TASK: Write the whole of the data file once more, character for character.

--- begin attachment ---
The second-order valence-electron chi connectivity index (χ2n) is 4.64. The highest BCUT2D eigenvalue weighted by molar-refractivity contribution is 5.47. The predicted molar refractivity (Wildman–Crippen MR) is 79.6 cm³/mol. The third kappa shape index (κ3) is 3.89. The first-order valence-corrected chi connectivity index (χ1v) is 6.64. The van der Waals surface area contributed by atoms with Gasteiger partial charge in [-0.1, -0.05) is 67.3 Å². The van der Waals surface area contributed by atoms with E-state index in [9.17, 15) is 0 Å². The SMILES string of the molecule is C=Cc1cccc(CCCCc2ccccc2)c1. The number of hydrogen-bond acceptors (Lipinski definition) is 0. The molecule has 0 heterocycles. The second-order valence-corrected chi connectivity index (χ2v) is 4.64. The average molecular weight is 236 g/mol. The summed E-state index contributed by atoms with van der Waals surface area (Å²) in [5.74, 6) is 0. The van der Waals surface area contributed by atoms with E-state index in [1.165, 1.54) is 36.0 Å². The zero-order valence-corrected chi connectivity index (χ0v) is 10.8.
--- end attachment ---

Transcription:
The second-order valence-electron chi connectivity index (χ2n) is 4.64. The highest BCUT2D eigenvalue weighted by molar-refractivity contribution is 5.47. The predicted molar refractivity (Wildman–Crippen MR) is 79.6 cm³/mol. The third kappa shape index (κ3) is 3.89. The first-order valence-corrected chi connectivity index (χ1v) is 6.64. The van der Waals surface area contributed by atoms with Gasteiger partial charge in [-0.1, -0.05) is 67.3 Å². The van der Waals surface area contributed by atoms with E-state index in [9.17, 15) is 0 Å². The SMILES string of the molecule is C=Cc1cccc(CCCCc2ccccc2)c1. The number of hydrogen-bond acceptors (Lipinski definition) is 0. The molecule has 0 heterocycles. The second-order valence-corrected chi connectivity index (χ2v) is 4.64. The average molecular weight is 236 g/mol. The summed E-state index contributed by atoms with van der Waals surface area (Å²) in [5.74, 6) is 0. The van der Waals surface area contributed by atoms with E-state index in [1.165, 1.54) is 36.0 Å². The zero-order valence-corrected chi connectivity index (χ0v) is 10.8.